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A Real Team
Dear Editor: It seems to me that in recent years your annual Lirpa issue had become a little strained, but this year's issue was right on track. I especially liked the design philosophy espoused by George V. Dajan and the down-to-earth advice of Namreh Nietsrub.
Until next year, meanwhile, I shall continue to derive similar pleasure from the humorous reviews of Laurence L. Greenhill and David L. Clark.
By the way, how long can the boys continue the pretense that their first names aren't Bob and Ray?
Dear Editor: I was very intrigued by Prof. Lirpa's method for perfecting a stereo system by straightening the power amplifier cord (see "Tape Guise," April 1985). The "straight wire with gain" concept yielded astounding results, as I shall relate. You see, in my haste to carry out the Professor's method, I misinterpreted some of his directions.
As I understood it, the idea was to relocate the amplifier where one could detect a clockwise rotation-namely the bathtub. As it happened, the power cord was at its straightest when I held it in that location! Even with all the leads disconnected, the sonic (and other) effects that I experienced while turning the amplifier over in a bathtub full of water gave me new respect for the concept of a straight wire with gain. When I get out of the hospital, I'm going to try improving my TV picture the same way.
No Niche Needed
Dear Editor: I would like to lend my support to Roy Allison's comments about the recent turn that your magazine's editorial content has taken (see "Signals & Noise," April 1985). I can think of two specific instances, an "Auricle" and an "Equipment Profile," where brevity and/or lack of objective data have deprived readers of needed information.
The feature article "NAD's Floppy Tonearm" in the February 1984 issue was very interesting, but obviously written by the product's designer.
Longtime Audio readers were certainly as disappointed as I was to see the NAD 5120 turntable given such a cursory review in the same issue. The effect was to buttress a PR push, and this is not what I have come to expect from Audio. A new and unusual design like NAD's demands more rigorous examination.
Similarly, I would have liked to have seen more data on Sony's new D-5 portable CD player. As a D-5 owner, I have been very curious about its technical performance-I get a rising (!?) response in the top two octaves, for example-and the "Auricle" in the March issue told me very little that I couldn't have gleaned from the promotional literature.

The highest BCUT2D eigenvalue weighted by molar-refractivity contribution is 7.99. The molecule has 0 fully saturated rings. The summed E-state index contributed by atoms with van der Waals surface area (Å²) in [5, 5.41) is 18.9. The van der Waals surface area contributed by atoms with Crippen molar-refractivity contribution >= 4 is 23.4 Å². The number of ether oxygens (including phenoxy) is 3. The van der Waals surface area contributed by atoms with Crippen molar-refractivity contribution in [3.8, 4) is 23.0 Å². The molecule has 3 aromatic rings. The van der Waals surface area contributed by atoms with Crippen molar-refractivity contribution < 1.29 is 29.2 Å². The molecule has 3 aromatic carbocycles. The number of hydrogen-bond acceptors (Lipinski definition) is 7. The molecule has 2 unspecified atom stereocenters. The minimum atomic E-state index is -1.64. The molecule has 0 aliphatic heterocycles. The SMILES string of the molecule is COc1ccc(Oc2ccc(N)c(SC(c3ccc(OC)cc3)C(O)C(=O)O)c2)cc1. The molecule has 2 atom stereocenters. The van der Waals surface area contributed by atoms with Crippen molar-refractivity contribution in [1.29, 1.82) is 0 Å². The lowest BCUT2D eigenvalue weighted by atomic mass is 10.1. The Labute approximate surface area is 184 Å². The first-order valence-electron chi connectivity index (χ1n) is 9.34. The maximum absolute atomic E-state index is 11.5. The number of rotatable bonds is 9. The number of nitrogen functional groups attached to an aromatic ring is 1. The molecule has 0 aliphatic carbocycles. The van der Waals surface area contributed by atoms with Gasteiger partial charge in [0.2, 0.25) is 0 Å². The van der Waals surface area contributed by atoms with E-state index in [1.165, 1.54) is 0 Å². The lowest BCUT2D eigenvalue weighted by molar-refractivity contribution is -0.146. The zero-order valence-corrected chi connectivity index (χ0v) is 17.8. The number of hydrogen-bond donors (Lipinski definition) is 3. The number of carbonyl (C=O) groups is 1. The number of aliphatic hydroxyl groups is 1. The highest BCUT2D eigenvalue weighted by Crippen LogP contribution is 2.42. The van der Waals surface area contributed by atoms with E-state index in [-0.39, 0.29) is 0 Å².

Audio is the only magazine in the "High Futility" industry whose reviews I respect. The "Auricle" profiles combine the superficial aspects of the more consumer-oriented press with the golden-ear silliness of the little magazines. I don't think that Audio needs to make a niche for more of that particular kind of writing.
Tubes into Transistors
Dear Editor: As one who believes that tube amplifiers should not contain transistors, I was disturbed that the Lirpa 1 amplifier (described in "The Perfect Amp: Zero Distortion" in the April issue) uses a transistor at 01, and I determined to disprove the article's statement that this transistor "is irreplaceable by any vacuum tube." Since Appendix I shows how to modify a transistor for this application, perhaps there is also a way to modify a tube. And there is.
Start with one of the metal tubes introduced just before World War II. Choose one without a grid cap-a 6C5 or 6H6 would be suitable. One that does not test "good" is okay-in fact, please do not use a good one, as they are no longer made, and surviving stock is required by antique radio collectors for restorations.
Drill a hole through the metal top in the center. The vacuum, which is not used in this application, will then escape through the hole. When it has all leaked out the tube should be filled with mercury, poured in through the same hole. That's all there is to it! A problem sometimes experienced with tube amplifiers is microphonics, caused by mechanical vibration of the tube electrodes. With this modification, there will be no such problem because of the excellent damping provided by the mercury.
Some people expect this tube to emit blue light in operation. This is because they confuse a mercury-filled tube with a mercury vapor-filled tube, such as the 83, which does emit blue light. This tube is triply protected against emission of blue light, since the metal envelope is opaque to blue light, the mercury also is opaque, and there is nothing in the tube to generate blue light in the first place.
Blowing Their Horn
Dear Editor: I would like to add a kudo that should at least equal those published in your April "Signals & Noise." Klipsch and Associates has to be the most conscientious audio manufacturer I have dealt with in over 30 years of hi-fi experience.
When I bought a pair of used, 21 year-old Klipschorns recently, I found that replacing the original drivers with updated Klipsch units exacerbated a mysterious problem in the middle and upper range of the system, and no one could figure out what it was. Finally, I sent the top sections of both horns down to Klipsch and they replaced horn, driver and crossover components, and the mounting flanges-free of charge! They even sent them back prepaid! The speakers sounded great (even more so with the addition of Klipsch's newest crossover). I think that this kind of treatment, of the owner of a used product that was old enough to vote, must be some kind of record for commitment and a sense of long-term responsibility for one's products that goes well beyond any ordinary warranty. It surely is one reason for the continuing respect held for Klipsch products.
(Source: Audio magazine, Sept. 1985)
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